(See Rule 20)
Application for compensation to the Commissioner for Workmen's Compensation...
residing at....Applicant v..
residing at... Opposite party.
It is hereby submitted that--
(1)...a workman employed by (a contractor with) the opposite party on the...day...of...19...received personal injury by accident arising out of and in the course of his employment resulting in his death on the...day of ...19...The cause of the injury was (here insert briefly in ordinary language the cause of the injury)
(2) The applicant (s) is a/are dependent (s) of the deceased workman being his...
(3) The monthly wages of the deceased amount to Rs...The deceased was over/under the age of 15 years at the time of his death.
(4) (a) Notice of the accident was served on the...day of...
(b) Notice was served as soon as practicable.
(c) Notice of the accident was not served (in due time) by reason of...
(5) The deceased before his death received as compensation the total sum of Rs...The applicant(s) is/are accordingly entitled to receive a lump sum payment of Rs...
You are therefore requested to award to the applicant the said compensation or any other compensation to which he may be entitled.
Column (2) clearly contemplates an applicant being a dependent and the last portion of the above form states, 'You are therefore requested to award to the applicant the said compensation or any other compensation to which he may be entitled.' Therefore, the award of compensation is only to the applicant who is none other than the dependent.
5. Section 22 of the Act may now be seen. That section says that no application for the settlement of any matter by a Commissioner, other than an application by a dependent or dependents for compensation shall be made unless and until some question has arisen between the parties in connection therewith which they have been unable to settle by agreement. Therefore, certainly, this section will not apply because of the specific exclusion of an application by a dependent for compensation and all the rules commencing from Rules 20 to 26 relate only to application.
6. I may carefully refer to the case law relied on by the learned Counsel for the appellant. Domjee v. Maung Mia Sein 186 I.C. 93 states as follows:
The purpose of the Workmen's Compensation Act in awarding compensation is not to give solatium to a relative of a person who is an employee and has been fatally injured, but something to replace the actual loss which he or she has suffered. The question of dependency is a question of fact which must be decided in relation to the case.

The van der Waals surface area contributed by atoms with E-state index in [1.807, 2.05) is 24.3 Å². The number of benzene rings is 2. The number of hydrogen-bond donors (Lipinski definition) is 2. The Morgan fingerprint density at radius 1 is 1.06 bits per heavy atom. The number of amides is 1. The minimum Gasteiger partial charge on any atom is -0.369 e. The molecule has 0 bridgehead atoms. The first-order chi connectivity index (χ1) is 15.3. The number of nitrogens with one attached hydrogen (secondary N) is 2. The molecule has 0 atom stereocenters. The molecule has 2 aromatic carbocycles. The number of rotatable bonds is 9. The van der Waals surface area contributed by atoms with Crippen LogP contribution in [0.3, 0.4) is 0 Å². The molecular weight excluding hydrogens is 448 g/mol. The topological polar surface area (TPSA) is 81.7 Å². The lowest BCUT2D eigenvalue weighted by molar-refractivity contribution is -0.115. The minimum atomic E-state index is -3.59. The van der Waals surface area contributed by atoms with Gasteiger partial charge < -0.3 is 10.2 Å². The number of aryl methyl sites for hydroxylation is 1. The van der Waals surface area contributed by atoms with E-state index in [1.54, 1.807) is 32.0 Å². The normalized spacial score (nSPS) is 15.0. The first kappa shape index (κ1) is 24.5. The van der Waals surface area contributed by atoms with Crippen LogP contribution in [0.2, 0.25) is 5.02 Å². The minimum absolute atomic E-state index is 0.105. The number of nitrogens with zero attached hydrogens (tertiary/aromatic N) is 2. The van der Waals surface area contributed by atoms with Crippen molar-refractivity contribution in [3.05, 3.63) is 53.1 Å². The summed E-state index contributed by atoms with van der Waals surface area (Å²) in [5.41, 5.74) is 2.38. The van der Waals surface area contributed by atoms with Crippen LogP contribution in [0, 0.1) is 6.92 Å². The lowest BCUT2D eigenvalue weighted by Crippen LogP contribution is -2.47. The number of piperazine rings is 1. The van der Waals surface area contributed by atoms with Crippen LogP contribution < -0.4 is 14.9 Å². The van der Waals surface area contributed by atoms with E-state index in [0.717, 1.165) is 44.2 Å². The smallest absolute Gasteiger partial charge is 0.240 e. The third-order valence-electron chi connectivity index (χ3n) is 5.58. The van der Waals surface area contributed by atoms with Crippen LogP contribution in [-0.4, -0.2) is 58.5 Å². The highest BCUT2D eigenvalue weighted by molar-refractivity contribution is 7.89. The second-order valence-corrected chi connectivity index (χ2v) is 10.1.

In an application for compensation for the death of his wife on the ground that she met her death in the course of her employment the applicant did not set out any grounds for showing that he was in fact dependent on his wife. He merely said before the Commissioner that he and his wife used to pool their earnings which went into the common pot. Besides this there was nothing to suggest that he had suffered at all any pecuniary loss on account of the wife's death.
Held, that the evidence given before the Commissioner on the question of dependency was by no means sufficient to establish a condition of dependency as a fact.
7. The same view was taken by a Full Bench of this Court in B.M. Habeebulla Maricar v. Periaswami 1977 A.C.J. 517. That was also a case of a claim for compensation. The Full Bench held--
The concluding part of Section 2(1), Clause (n) of the Workmen's Compensation Act which states that any reference to a workman who has been injured, shall, where the workman is dead, include a reference to his dependents or any of them, is very significant. For all practical purposes it enlarges the definition of 'workman' so as to bring within its compass the dependents of a workman. This means that if Section 9 is interpreted in the light of the definition in the said Clause (n), that section should apply not only to a workman who is alive and to whom compensation is payable but also to one who is dead and whose dependents are in a position to receive compensation. The word 'workman' is occurring in Section 9 would thus mean the workman himself if he is alive and his dependent if he is not.
8. Therefore, having regard to Section 2(1)(n) of the Act, which has been relied on by the Full Bench with regard to the definition of workman, it stands to reason that the person who wants to invoke the jurisdiction of the Commissioner, can only be a dependent and nobody else.
9. In the view taken by me, normally I would have dismissed the application and allowed the appeal. However, I find that the parties did not concentrate on this issue at all. Therefore, there was no opportunity to let in any evidence whatever. In view of the fact that the procedure under Part V has not been followed and in view of the fact that there was no specific issue concerning the same, I should think that the interests of justice would require that both the parties be afforded an opportunity to have a finding on this vital issue Accordingly, the order under appeal is hereby set aside and the matter is remitted for fresh consideration including the question whether the respondent is a dependent of the deceased Lakshmi. It will be open to the parties to adduce such oral and documentary evidence as they deem fit. The Commissioner for Workmen's Compensation is hereby directed to dispose of the matter before 31st July, 1983. The civil miscellaneous appeal is accordingly allowed, there will be no order as to costs.